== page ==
The global economic crisis was caused by excess liquidity, part of which went into assets that later turned toxic. The global solution was to feed the system with more liquidity, to stave off collapses of financial institutions such as Lehman Brothers. As Edward Hadas points out in www.breakingviews.com (subscription required to access and is free) money is fungible and so there is no assurance it will go into places where it is intended to. Part of it has gone into funding oil buyers, with the price of oil going up from $ 33 to $ 72 a barrel.
-------------- An Opportunity You Don't Want to Miss Out On --------------
In about 48 hours from now – on the 15th of June, 2009 -- Equitymaster will release its latest issue of the Hidden Treasure, our small cap recommendation service. The opportunity that we're going to reveal is in the power transmission and distribution sector. This company, which has grown its profits 12x in the last 5 years, is poised to benefit from the boom in infrastructure spending. It could be a multi-bagger in the years to come… you don't want to miss out on this dirt cheap stock. This report is available only to Hidden Treasure subscribers. To know why you should become one too, Read On...
Companies are able to more easily access capital markets than six months ago. Last week the Vedanta group raised $ 1.5b. through convertible bonds. Bajaj Hindustan is raising more money through convertible bonds than its market cap. and Essar Teleholdings plans to raise $900m. Power Trading plans a $ 1b. fund. Reliance Power has raised Rs 1600 crores to part finance its Rs 3500 crores, 600 MW power project in Butibori. US Banks have raised enough capital to allow 10 of them to repay $68 b. of bailout funds. Blackrock acquired $1.5 trillion ETF funds from Barclays Global for $ 13.5b, ie. 0.9% of assets under management. The acquisition makes Blackrock the largest money manager in the world.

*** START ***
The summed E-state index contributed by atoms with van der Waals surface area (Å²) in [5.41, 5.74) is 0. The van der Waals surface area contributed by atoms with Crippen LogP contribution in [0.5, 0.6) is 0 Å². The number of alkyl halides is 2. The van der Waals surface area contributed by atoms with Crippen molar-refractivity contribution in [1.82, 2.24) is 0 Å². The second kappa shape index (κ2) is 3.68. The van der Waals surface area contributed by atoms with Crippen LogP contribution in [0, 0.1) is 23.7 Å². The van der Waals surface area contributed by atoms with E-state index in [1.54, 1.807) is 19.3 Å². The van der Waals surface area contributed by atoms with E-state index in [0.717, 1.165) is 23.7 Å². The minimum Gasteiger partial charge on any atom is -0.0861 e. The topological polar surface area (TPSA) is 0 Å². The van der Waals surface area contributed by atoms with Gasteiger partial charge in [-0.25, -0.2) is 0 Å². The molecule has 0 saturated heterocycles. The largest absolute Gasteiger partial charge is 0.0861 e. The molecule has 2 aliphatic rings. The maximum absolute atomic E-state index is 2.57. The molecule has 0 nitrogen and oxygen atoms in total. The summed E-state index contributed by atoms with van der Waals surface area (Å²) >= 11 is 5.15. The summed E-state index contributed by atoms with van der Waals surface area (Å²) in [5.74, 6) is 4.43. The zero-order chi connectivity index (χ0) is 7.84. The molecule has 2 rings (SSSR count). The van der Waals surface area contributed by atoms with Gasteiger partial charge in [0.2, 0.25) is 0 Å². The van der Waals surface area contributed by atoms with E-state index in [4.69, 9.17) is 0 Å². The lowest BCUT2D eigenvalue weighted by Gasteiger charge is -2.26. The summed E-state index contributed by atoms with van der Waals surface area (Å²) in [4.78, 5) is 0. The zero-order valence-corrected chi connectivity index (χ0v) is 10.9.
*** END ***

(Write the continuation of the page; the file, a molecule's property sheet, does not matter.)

Riding on this liquidity, Indian stockmarkets continued their upmove. At least one index did, the other fell slightly, over the week. The BSE-Sensex rose 134 points, to end at 15237 whilst the NSE-Nifty fell 3 to end at 4583. Perhaps because the former is weighted by free float (thereby reducing the importance of stocks like Wipro or ONGC which have a lower free float) and the latter isn't.
With the market booming, the fiscally strapped Government is taking the opportunity, correctly, of divesting stakes in some of its companies such as Oil India and NHPC, from selling a minority stake in which it hopes to fetch Rs 6500 crores. The companies would also make a fresh issue of shares, and both companies are expected to generate good investor interest. Some PSUs, such as Power Grid, price their IPOs sensibly, leaving money on the table for investors, who did not lose out even during the slump.